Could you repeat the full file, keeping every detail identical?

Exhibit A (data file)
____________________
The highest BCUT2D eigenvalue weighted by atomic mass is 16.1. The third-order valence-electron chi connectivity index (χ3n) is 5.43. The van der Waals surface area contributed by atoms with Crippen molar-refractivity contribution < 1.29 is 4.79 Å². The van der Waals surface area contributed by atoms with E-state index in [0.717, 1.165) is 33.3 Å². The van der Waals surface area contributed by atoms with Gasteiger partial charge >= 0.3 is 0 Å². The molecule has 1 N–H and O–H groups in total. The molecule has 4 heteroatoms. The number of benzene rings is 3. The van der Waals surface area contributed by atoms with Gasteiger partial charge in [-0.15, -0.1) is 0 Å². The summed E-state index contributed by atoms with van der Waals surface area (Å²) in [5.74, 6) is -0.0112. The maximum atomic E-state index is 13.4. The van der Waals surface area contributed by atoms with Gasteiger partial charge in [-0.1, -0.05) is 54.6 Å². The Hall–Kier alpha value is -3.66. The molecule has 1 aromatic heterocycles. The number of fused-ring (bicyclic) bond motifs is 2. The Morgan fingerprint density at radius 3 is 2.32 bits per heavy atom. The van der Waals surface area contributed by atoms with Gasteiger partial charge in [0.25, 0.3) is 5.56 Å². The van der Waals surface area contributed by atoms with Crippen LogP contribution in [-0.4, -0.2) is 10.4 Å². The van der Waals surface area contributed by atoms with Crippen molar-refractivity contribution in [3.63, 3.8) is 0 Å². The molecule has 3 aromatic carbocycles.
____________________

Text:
The highest BCUT2D eigenvalue weighted by atomic mass is 16.1. The third-order valence-electron chi connectivity index (χ3n) is 5.43. The van der Waals surface area contributed by atoms with Crippen molar-refractivity contribution < 1.29 is 4.79 Å². The van der Waals surface area contributed by atoms with E-state index in [0.717, 1.165) is 33.3 Å². The van der Waals surface area contributed by atoms with Gasteiger partial charge >= 0.3 is 0 Å². The molecule has 1 N–H and O–H groups in total. The molecule has 4 heteroatoms. The number of benzene rings is 3. The van der Waals surface area contributed by atoms with Gasteiger partial charge in [-0.15, -0.1) is 0 Å². The summed E-state index contributed by atoms with van der Waals surface area (Å²) in [5.74, 6) is -0.0112. The maximum atomic E-state index is 13.4. The van der Waals surface area contributed by atoms with Gasteiger partial charge in [-0.1, -0.05) is 54.6 Å². The Hall–Kier alpha value is -3.66. The molecule has 1 aromatic heterocycles. The number of fused-ring (bicyclic) bond motifs is 2. The Morgan fingerprint density at radius 3 is 2.32 bits per heavy atom. The van der Waals surface area contributed by atoms with Gasteiger partial charge in [0.25, 0.3) is 5.56 Å². The van der Waals surface area contributed by atoms with Crippen LogP contribution in [-0.4, -0.2) is 10.4 Å². The van der Waals surface area contributed by atoms with Crippen molar-refractivity contribution in [3.63, 3.8) is 0 Å². The molecule has 3 aromatic carbocycles.